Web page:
From education to employment

#Apprenticeships as currency: Part of England’s knowledge capital

Chris Cherry, Senior Associate, Strategic Development Network (SDN)

Challenges for the next stage of Apprenticeship reform?

Over the next 10 years there’s going to be a need to update standards at an ever-increasing rate.

At the moment we have standards that have a two- or three-year shelf life, and the knowledge, skills, and behaviours are current at the time of writing.

I think as technology evolves, and industry changes, and we have an ever-increasing digital platform which we have in our economy, a lot of the standards are going to need updating and evolving quicker.

Convening employee group meetings, and making manual changes to have these approved, may not be the most effective and economical way of addressing that.

More flexibility

Could we have a system where we had a structured architecture for an apprenticeship, into which employers have greater flexibility to move components and knowledge skills and behaviours, as their employment requires, and yet still retain the quality, the rigour and the comparability between different employment settings?

I think the ability of employers should be to allow their skills to update, and some of the knowledge, skills, and behaviours to drop off because they’re no longer relevant.

At the same time, an apprentice that is always looking to work at the cutting edge of technology should be able to use their apprenticeship as currency, in their employment setting but also as part of England’s knowledge capital.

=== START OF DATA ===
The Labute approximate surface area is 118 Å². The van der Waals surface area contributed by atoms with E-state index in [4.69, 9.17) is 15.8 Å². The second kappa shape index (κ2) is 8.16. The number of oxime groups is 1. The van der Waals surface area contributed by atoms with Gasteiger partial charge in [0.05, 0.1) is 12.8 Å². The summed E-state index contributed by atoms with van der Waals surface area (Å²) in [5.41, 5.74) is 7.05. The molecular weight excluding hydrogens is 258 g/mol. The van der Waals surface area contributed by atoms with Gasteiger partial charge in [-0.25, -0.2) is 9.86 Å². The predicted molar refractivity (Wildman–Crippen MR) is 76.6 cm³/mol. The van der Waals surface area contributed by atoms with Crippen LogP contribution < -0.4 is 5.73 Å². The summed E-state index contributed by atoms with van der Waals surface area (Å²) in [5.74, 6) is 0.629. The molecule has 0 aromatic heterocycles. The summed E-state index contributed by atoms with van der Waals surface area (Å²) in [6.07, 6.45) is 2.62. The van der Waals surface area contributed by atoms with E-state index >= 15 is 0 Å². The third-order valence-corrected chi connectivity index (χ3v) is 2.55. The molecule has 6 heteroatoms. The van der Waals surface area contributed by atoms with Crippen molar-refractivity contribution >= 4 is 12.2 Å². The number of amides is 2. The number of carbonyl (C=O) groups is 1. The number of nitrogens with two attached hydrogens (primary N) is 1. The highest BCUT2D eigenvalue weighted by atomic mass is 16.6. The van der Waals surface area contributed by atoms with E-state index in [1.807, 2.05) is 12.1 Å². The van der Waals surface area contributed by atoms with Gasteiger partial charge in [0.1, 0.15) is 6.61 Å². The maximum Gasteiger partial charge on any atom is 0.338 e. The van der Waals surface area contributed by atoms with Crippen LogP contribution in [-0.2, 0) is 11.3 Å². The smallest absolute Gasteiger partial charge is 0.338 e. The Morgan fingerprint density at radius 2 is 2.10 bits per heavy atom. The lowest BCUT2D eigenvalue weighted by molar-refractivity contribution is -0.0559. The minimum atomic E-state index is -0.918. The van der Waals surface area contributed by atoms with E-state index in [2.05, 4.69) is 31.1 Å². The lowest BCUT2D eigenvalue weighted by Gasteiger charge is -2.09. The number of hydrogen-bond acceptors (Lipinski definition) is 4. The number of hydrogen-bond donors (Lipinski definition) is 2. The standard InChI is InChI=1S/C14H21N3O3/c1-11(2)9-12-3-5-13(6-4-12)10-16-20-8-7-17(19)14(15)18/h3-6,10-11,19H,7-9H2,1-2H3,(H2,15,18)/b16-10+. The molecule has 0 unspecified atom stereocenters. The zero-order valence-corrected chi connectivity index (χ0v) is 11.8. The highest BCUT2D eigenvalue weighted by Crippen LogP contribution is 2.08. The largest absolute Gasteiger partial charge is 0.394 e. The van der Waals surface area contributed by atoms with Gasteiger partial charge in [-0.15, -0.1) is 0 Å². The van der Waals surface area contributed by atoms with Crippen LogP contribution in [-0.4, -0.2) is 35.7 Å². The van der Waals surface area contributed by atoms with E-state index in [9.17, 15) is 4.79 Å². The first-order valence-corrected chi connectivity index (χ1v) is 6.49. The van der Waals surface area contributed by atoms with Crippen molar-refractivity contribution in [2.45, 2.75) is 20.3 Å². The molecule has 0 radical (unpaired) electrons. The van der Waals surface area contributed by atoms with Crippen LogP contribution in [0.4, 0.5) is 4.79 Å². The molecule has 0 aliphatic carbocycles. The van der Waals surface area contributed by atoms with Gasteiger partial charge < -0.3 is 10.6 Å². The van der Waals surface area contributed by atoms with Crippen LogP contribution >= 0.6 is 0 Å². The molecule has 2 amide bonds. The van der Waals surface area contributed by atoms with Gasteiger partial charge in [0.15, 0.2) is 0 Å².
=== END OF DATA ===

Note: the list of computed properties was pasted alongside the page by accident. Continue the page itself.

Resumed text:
Knowing when the Apprentice is ready to move through that Gateway stage

The process of Gateway, and how it’s starting to look in practice.

The Gateway is supposed to be an assessment where the Apprentice is ready to undertake the End Point Assessment.

It should be led by employer and training provider, and underwritten by the End Point Assessment Organisation.

I think very strongly that it should be a meeting between employer, and maybe the line manager or supervisor for the apprentice, the training provider, and the apprentice themselves.

Each of them have the same status and stake in the discussion.

How can training providers and employers really know when the Apprentice is ready to move through that Gateway stage?

What’s really important is you have to ask the right questions at Gateway.

Most EPAOs provide a form that you fill in that says, the evidence is in place, and the Apprentice is compliant with the requirements of the End Point Assessment plan. But in reality what we should be saying is, “Is the Apprentice acting at or above the competence level required in the occupation?”

If we can answer that question positive, by using test questions, analysis, and a triage of the evidence, having a look at the Apprentices work, and involving the Apprentice in that discussion, that’s the key to success in terms of the Gateway.

How can End Point Assessors learn from the first few assessments that they might undertake, and continue to improve their practice?

For End Point Assessors the starting point is: “What is the evidence base that the training provided and employer have used to make that Gateway assessment?”

So, we’ve got the completed documentation in Maths and English, they might have a self-assessment, there might be a portfolio. But how would they read it, use it, essentially triage it to make sure that the evidence actually is in place that shows competence.

That doesn’t breach the independence, because they will come and do the assessment knowing the Gateway has been met. Actually what they need to do is to make sure that the apprentice is going to be able to perform under the rigours of the End Point Assessment.

Chris Cherry, Senior Associate, Strategic Development Network (SDN)

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